Ellen Kanner's Feeding the Hungry Ghost Teaches Readers on Seasonal Eats, Community & Food for the Soul
While Miami's vegan scene might be a little bit lacking, we have to give props to the dedicated herbivores working to educate the masses on the benefits of local produce, meatless Mondays and cruelty-free cuisine.
One such teacher is Ellen Kanner, blogger, columnist and now, cookbook author. Kanner has long been a force for healthy living in South Florida, and she's about to reach a broader audience with her new cookbook, Feeding the Hungry Ghost: Life, Faith and What to Eat for Dinner. In it, she schools readers on the four seasons, spirituality through food and greens galore.
Kanner's recent appearance at the Gables branch of Books & Books drew a packed house. And there were plenty of vegan treats on hand, pulled from the pages of her tome.
After an introduction from Books & Books founder Mitchell Kaplan, Kanner took the mic and spoke about her gratitude.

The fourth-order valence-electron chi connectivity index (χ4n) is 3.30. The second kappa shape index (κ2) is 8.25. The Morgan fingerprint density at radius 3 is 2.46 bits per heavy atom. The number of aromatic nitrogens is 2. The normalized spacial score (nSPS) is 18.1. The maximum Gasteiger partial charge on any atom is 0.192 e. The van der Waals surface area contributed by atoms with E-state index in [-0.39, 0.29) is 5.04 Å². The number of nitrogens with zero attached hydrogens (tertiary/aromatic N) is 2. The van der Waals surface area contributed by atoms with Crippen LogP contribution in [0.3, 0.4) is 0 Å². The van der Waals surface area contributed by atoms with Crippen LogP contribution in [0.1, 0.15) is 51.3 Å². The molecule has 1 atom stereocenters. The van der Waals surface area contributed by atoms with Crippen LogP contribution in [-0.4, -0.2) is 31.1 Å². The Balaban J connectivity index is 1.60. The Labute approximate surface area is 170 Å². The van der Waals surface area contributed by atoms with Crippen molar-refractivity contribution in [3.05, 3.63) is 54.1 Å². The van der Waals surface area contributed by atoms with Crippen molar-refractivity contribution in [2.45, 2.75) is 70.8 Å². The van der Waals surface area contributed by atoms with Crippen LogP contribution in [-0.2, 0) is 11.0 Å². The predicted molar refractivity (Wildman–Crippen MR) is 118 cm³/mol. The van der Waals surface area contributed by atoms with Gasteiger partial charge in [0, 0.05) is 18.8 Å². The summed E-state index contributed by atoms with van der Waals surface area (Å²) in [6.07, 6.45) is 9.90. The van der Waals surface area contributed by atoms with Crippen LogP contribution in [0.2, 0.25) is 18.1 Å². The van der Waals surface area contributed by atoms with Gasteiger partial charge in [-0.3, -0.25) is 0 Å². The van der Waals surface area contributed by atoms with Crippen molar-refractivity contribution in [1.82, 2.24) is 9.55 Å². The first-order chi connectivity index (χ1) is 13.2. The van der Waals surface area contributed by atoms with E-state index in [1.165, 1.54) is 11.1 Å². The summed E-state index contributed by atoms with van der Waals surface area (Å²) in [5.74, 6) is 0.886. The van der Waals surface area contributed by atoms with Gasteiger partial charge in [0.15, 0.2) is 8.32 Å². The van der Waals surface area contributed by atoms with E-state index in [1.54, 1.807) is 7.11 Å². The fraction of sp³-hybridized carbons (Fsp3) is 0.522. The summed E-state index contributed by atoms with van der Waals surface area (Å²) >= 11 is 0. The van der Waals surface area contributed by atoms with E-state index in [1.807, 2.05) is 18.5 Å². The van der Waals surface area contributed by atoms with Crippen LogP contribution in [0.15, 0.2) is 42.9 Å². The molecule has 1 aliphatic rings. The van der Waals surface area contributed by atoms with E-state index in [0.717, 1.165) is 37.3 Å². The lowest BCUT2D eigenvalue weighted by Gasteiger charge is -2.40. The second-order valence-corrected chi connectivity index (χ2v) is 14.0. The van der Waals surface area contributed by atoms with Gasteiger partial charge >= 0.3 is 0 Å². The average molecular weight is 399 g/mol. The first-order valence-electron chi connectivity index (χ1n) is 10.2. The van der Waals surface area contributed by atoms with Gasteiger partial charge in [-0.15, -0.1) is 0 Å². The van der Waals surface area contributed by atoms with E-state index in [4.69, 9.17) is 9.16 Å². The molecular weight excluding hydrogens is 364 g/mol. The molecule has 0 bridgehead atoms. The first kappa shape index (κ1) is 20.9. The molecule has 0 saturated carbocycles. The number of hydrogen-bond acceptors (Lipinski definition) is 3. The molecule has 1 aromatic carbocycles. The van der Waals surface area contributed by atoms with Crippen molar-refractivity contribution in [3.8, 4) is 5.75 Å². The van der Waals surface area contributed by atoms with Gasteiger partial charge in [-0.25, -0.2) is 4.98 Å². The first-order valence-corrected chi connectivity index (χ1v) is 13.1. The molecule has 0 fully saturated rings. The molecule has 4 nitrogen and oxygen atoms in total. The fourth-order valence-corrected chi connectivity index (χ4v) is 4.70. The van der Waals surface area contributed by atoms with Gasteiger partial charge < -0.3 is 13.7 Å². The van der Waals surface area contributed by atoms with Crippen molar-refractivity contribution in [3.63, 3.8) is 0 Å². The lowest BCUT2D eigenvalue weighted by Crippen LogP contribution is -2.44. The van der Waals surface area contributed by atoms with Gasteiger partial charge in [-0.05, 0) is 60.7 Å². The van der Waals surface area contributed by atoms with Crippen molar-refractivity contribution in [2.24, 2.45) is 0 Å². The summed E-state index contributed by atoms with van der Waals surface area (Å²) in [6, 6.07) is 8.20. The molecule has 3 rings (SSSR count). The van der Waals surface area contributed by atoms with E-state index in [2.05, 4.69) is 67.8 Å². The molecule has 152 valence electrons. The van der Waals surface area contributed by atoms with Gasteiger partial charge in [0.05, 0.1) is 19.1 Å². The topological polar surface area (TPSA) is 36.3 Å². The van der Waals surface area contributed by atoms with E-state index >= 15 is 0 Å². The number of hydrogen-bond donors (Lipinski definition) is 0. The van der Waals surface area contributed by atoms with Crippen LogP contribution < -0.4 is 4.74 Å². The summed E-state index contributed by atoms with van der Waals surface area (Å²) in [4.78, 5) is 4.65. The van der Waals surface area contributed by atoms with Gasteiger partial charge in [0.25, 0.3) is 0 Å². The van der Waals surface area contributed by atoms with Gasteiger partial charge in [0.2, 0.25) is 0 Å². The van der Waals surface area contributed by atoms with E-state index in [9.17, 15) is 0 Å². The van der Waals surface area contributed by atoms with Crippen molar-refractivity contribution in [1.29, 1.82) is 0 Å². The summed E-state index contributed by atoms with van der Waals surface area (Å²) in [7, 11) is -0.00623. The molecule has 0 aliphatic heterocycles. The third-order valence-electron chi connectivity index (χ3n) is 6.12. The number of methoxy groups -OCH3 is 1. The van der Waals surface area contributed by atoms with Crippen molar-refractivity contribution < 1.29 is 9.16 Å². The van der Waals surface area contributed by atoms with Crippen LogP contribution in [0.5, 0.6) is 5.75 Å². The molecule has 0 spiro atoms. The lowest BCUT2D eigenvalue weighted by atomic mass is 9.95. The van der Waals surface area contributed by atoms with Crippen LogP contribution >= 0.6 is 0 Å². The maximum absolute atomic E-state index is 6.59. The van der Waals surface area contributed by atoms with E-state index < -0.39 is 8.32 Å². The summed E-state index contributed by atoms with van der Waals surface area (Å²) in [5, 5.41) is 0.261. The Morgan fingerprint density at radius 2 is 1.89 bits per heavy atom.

"It's one thing to write about it, it's another to see this kind of amazing community support."
The book's title refers to the "hungry ghosts" of Taoist legend, spirits who were so hungry for more (in every sense of the word) that they wandered aimlessly, forever unsatisfied, desperate to fill the void.
Kanner says friends often asked her, was the book supposed to be self-help? A memoir? A cookbook? Or what? "It's a what," she quipped. Full of stories from her life, as well as a breakdown by seasons, Kanner says the book was a long-time coming. A vegetarian since 13, Kanner swore off meat due to her love of cows.
"I think we're as hungry for narration as we are for food," she told the audience.
Kanner also praised the burgeoning local food scene, citing the growth of farmer's markets, field-to-table and the closing of gaps between the grower and the consumer.
In addition to narration, story-telling and spiritual references Kanner's book offers recipes for vegan fare like "Down and Dirty Rice," "Unconventional but Seductive Veggie Paella," "When All Else Fails Pasta" and "DIY Matzo."
In the end, she says her book is about food feeding our souls and our bodies, nourishing us as a community and as individuals.
"We're better together than we are individually, and isn't that the whole point of being human?"
Follow Hannah on Twitter @hannahalexs.
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